XRD profiles of fresh PdAu-Rdx catalysts and PdAu-Imp catalysts (both -MW and -red) are very different, but the difference in catalytic performance is no so marked (Fig. 4). This phenomenon could be the consequence of an application of different synthesis method of the catalysts. Based on our earlier experience, conventional co-impregnation leads to the formation separately existing palladium and big gold particles on carbon support (unsatisfactory mixing of both metals is observed) [8, 10]. On the other hand, application of direct redox method (described in details by Barbier, et al. [36] usually leads to formation of lower particles size of dopant (Au in our case) and better mixing of dopant and “parent” metal (Pd in our case). However, besides of well visible in XRD profiles Pd-Au phases, both synthesis methods lead to formation of very low crystallites of Pd-Au alloys (< 2 nm). Hence, we suppose that well dispersed Pd-Au phase plays the significant role in catalytic behavior of our catalysts. Due to the fact that the amount of this fine crystalline phase is comparable in the PdAu-Rdx and PdAu-Imp catalysts, so the differences in catalytic properties of both catalysts are not spectacular. Homogenization of bimetallic particles by microwave irradiation results in further improvement of catalytic properties, which is accompanied by some increase in the size of metallic particles.

For all tested catalysts, metal particles size obtained from XRD measurements are higher than from CO chemisorption (Table 2). This difference between XRD and chemisorption results indicates that the part of the Pd-Au alloy phase is in the fine crystalline form, invisible in XRD profiles, however, having expanded surface increases the chemisorption result. The presence of very low Pd-Au particles was also confirmed by STEM results (Figs. 2, 3). It could suggest that the presence of very small, uniform Pd-Au alloy particles affects the catalytic behavior of Pd-Au systems.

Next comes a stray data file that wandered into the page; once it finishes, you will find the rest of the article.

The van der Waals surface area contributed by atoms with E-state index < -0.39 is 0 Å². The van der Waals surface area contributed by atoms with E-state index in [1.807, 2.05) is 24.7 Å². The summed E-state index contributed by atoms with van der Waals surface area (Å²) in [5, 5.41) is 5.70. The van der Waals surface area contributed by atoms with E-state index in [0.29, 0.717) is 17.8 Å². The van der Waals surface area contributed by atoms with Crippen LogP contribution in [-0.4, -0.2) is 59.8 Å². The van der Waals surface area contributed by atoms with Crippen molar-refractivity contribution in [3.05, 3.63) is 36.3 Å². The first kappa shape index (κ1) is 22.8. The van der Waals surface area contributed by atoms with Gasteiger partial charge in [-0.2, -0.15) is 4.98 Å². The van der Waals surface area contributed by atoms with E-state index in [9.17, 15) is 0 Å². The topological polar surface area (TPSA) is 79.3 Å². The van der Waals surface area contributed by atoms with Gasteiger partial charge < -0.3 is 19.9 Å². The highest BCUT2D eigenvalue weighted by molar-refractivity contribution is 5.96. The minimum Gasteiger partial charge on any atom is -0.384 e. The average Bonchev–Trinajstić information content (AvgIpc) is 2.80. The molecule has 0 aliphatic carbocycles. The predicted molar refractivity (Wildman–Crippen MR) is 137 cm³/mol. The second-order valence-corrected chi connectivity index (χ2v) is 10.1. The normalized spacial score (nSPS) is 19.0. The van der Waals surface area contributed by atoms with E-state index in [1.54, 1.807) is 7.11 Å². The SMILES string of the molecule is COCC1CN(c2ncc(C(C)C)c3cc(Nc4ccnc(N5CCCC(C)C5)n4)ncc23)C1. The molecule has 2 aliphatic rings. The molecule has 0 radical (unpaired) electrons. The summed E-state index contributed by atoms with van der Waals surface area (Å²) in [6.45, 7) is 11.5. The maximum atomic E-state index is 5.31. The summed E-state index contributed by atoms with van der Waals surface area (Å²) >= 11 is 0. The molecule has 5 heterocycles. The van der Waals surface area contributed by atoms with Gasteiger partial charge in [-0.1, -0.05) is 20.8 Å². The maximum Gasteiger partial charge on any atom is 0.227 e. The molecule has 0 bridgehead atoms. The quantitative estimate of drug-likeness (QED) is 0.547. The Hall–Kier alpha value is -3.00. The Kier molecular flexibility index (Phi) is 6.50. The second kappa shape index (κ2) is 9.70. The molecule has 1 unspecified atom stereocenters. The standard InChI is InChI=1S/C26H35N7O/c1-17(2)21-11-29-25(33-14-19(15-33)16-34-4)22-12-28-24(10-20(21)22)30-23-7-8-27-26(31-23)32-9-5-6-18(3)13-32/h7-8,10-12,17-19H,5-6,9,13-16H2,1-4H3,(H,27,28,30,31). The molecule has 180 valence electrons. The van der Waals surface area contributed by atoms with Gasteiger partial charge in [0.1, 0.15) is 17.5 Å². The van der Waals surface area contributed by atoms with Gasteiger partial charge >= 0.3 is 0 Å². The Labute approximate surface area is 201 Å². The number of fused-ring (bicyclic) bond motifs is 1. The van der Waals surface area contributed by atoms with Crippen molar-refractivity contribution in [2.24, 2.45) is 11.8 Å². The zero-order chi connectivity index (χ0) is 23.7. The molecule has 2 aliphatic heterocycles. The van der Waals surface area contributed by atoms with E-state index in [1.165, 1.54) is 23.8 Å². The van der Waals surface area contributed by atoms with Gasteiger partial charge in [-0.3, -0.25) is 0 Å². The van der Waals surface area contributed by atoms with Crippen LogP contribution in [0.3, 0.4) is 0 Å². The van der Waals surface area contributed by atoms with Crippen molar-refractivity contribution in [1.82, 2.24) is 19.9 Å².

Additionally, the comparison of XRD spectra obtained for activated (thick line) and spent Pd-Au samples (thin line) provides additional information about the composition of active phase in PdAu/C catalysts.

Formation of palladium-carbon solution (PdCx) under HDC conditions for all bimetallic samples (Fig. 6) was detected. Pd-rich Pd-Au alloys (visible in XRD profiles) are sensitive to carbiding under reaction conditions. CCl4 HDC led to the disappearance of Pd (111) diffraction peak and appearance of a new one—corresponding to the presence of PdCx(111) solution, where x ≤ 0.13 [37]. However, smaller distance between the position of Pd (111) diffraction peak (for all PdAu activated samples) and PdCx peak (for spent catalysts) than that obtained for monometallic palladium catalyst could indicate partial alloying of palladium and gold in bimetallic catalysts. The presence of the Pd(111) diffraction peak and PdCx (111) for spent samples (Fig. 6), confirm the presence of palladium species sensitive to carbiding. However, application of MW activation in the case of PdAu-Rdx-MW results in better alloying, which is manifested as decrease in the carbiding effect (Fig. 6).

As shown in Fig. 4, all tested catalysts undergo significant deactivation during the hydrodechlorination of CCl4, but this deactivation is the smallest in the case of bimetallic PdAu catalysts after MW irradiation. This deactivation most probably results from the carburizing of the Pd-rich metallic active phase. XRD studies of post-reaction catalysts showed a significant phase transformation for all Pd and PdAu catalysts. A considerable shift of XRD profiles toward lower diffraction angles (Fig. 6) suggests carbon incorporation into Pd/PdAu bulk. Evidently, bare C1 species (from the CCl4 molecule after stripping off all chlorine atoms) enter Pd (or Pd-rich phase) bulk before being hydrogenated to methane. This effect was observed earlier for monometallic Pd/CSibunit catalysts subjected to CCl4 hydrodechlorination at 363 K [10], but not noticed for Pd–Au/CSibunit catalysts, characterized by very good homogeneity of the Pd-Au alloy. Therefore, the extent of carbon incorporation was supposed to be a measure of Pd–Au nonhomogeneity as carbon, analogously to hydrogen, should be less soluble in well-mixed Pd–Au alloys than in pure Pd. When palladium dissolves carbon, its lattice constant increases from ~ 0.389 to ~ 0.399 nm [37], resulting in a downward shift in the XRD spectrum. For tested monometalic Pd catalysts this shift in 2θ value was 1.25° and for Pd-Au catalysts in the range 0.92–0.97°. This means that there is some mixing of gold and palladium in our PdAu catalysts, but the homogeneity of the PdAu alloy is nonsufficient. Thus, the catalysts, before its practical application still require optimization in terms of both active phase composition and its homogeneity.


The investigation performed within the scope of this work clearly shows that, independently on the synthesis way (impregnation or redox method), application of short-time MW activation is a more efficient method of Pd-Au alloy formation (or substantial degree of Pd–Au mixing on carbon support) than conventional activation by H2 reduction at 380 °C. Pd-Au alloys subjected to MW irradiation show higher stability and higher selectivity towards the desired products (C1–C5 hydrocarbons) as compared to catalysts subjected to conventional reduction in 10%H2/Ar flow.